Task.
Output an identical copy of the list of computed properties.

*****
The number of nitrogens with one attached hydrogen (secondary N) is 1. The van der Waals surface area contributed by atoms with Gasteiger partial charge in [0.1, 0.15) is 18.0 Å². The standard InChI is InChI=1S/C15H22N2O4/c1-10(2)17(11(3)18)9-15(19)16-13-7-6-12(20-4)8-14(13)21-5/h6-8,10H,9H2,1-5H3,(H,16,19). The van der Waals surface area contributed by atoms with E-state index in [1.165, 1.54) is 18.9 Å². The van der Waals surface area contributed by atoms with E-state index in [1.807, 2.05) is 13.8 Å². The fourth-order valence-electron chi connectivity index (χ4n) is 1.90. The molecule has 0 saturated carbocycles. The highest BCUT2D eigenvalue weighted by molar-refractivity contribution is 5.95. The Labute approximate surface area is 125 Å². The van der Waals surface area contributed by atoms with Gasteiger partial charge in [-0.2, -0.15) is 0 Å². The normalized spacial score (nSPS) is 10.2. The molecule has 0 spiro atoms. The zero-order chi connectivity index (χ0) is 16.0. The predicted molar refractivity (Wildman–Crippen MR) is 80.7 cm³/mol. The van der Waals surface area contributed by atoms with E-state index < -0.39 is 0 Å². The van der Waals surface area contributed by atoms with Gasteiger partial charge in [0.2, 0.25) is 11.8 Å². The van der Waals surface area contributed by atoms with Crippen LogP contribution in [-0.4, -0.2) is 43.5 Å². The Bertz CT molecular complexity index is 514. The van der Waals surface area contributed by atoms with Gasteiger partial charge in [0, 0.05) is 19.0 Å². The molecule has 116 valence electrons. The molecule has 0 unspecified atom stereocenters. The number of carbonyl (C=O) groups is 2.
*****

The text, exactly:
The number of nitrogens with one attached hydrogen (secondary N) is 1. The van der Waals surface area contributed by atoms with Gasteiger partial charge in [0.1, 0.15) is 18.0 Å². The standard InChI is InChI=1S/C15H22N2O4/c1-10(2)17(11(3)18)9-15(19)16-13-7-6-12(20-4)8-14(13)21-5/h6-8,10H,9H2,1-5H3,(H,16,19). The van der Waals surface area contributed by atoms with E-state index in [1.165, 1.54) is 18.9 Å². The van der Waals surface area contributed by atoms with E-state index in [1.807, 2.05) is 13.8 Å². The fourth-order valence-electron chi connectivity index (χ4n) is 1.90. The molecule has 0 saturated carbocycles. The highest BCUT2D eigenvalue weighted by molar-refractivity contribution is 5.95. The Labute approximate surface area is 125 Å². The van der Waals surface area contributed by atoms with Gasteiger partial charge in [-0.2, -0.15) is 0 Å². The normalized spacial score (nSPS) is 10.2. The molecule has 0 spiro atoms. The zero-order chi connectivity index (χ0) is 16.0. The predicted molar refractivity (Wildman–Crippen MR) is 80.7 cm³/mol. The van der Waals surface area contributed by atoms with E-state index < -0.39 is 0 Å². The van der Waals surface area contributed by atoms with Gasteiger partial charge in [0.2, 0.25) is 11.8 Å². The van der Waals surface area contributed by atoms with Crippen LogP contribution in [-0.4, -0.2) is 43.5 Å². The Bertz CT molecular complexity index is 514. The van der Waals surface area contributed by atoms with Gasteiger partial charge in [0, 0.05) is 19.0 Å². The molecule has 116 valence electrons. The molecule has 0 unspecified atom stereocenters. The number of carbonyl (C=O) groups is 2.